Redscan Labs has released a Zerologon Detector tool that it claims will detect any evidence that your organisation has been compromised. News of the tools release, and its ability to detect previous infections, will be a welcome relief to some IT administrators.
Within hours of Zerologon being made public, Proof of Concept code began to appear. It has led to numerous warnings from Microsoft and organisations such as the Cybersecurity and Infrastructure Agency (CISA).
The Redscan Labs Zerologon Detector is designed to identify both successful and unsuccessful attacks. It does this by analysing the Windows event logs for evidence of attempts to exploit the flaw.
Who is the Redscan Zerologon Detector aimed at?
It doesn’t matter if you have patched, not patched or have servers that cannot be patched, anyone can use the Zerologon Detector. Redscan has made it free of charge, which means it can be downloaded and used as many times as a company wants. Importantly, it can also be run as a Windows Service. This allows it to run and detect attempts to exploit the vulnerability in real-time.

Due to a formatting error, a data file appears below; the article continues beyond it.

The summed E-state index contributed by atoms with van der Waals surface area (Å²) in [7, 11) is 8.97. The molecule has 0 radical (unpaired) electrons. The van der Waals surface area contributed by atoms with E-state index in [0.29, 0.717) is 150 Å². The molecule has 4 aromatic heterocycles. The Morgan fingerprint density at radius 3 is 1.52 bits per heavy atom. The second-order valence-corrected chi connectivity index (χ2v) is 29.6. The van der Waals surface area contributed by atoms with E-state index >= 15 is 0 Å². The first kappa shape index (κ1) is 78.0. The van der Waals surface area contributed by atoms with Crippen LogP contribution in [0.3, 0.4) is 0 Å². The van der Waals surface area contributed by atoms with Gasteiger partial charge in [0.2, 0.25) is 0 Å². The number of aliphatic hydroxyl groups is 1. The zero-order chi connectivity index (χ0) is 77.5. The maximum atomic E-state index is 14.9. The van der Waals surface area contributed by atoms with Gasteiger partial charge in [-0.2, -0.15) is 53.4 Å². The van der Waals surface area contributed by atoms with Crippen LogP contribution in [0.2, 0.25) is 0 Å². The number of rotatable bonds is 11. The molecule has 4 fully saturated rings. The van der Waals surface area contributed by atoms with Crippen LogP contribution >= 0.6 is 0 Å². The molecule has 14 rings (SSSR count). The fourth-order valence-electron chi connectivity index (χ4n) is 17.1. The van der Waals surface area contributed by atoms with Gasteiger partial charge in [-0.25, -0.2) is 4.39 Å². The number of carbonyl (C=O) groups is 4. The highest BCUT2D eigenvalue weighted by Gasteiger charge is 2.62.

According to Redscan, the Detector looks for:
- An excessive number of Netlogon failure events targeting the machine account of the host it is running on (a Domain Controller) – this a sign that an attacker is trying to exploit the vulnerability
- A successful Netlogon to the machine account following the detection of the above, indicating a successful brute force attack has occurred – proof the attacker has the right credentials.
- Finally, the detector looks for new 4742 Windows Events (A computer account was changed) containing targeting the machine account, conducted via an anonymous login as conducted by Zerologon exploits – proof that the domain password has changed and the business was compromised
One of the outputs from the Detector is a file containing a list of all IP addresses that it believes were attempting to exploit Zerologon. Redscan says this allows all these to be blocked.
Enterprise Times: What does this mean?
Anything that helps detect attempts to exploit a critical vulnerability is to be welcomed. In the case of Zerologon, the problem is that not all servers have been, or can be, patched. Running the Detector as a Windows Service will provide real-time alerts that an attack is in progress. This will help organisations react to an attack and, tell them where they have unpatched servers.
With the seriousness of Zerologon, other security vendors will likely follow suit and issue their own detection tools.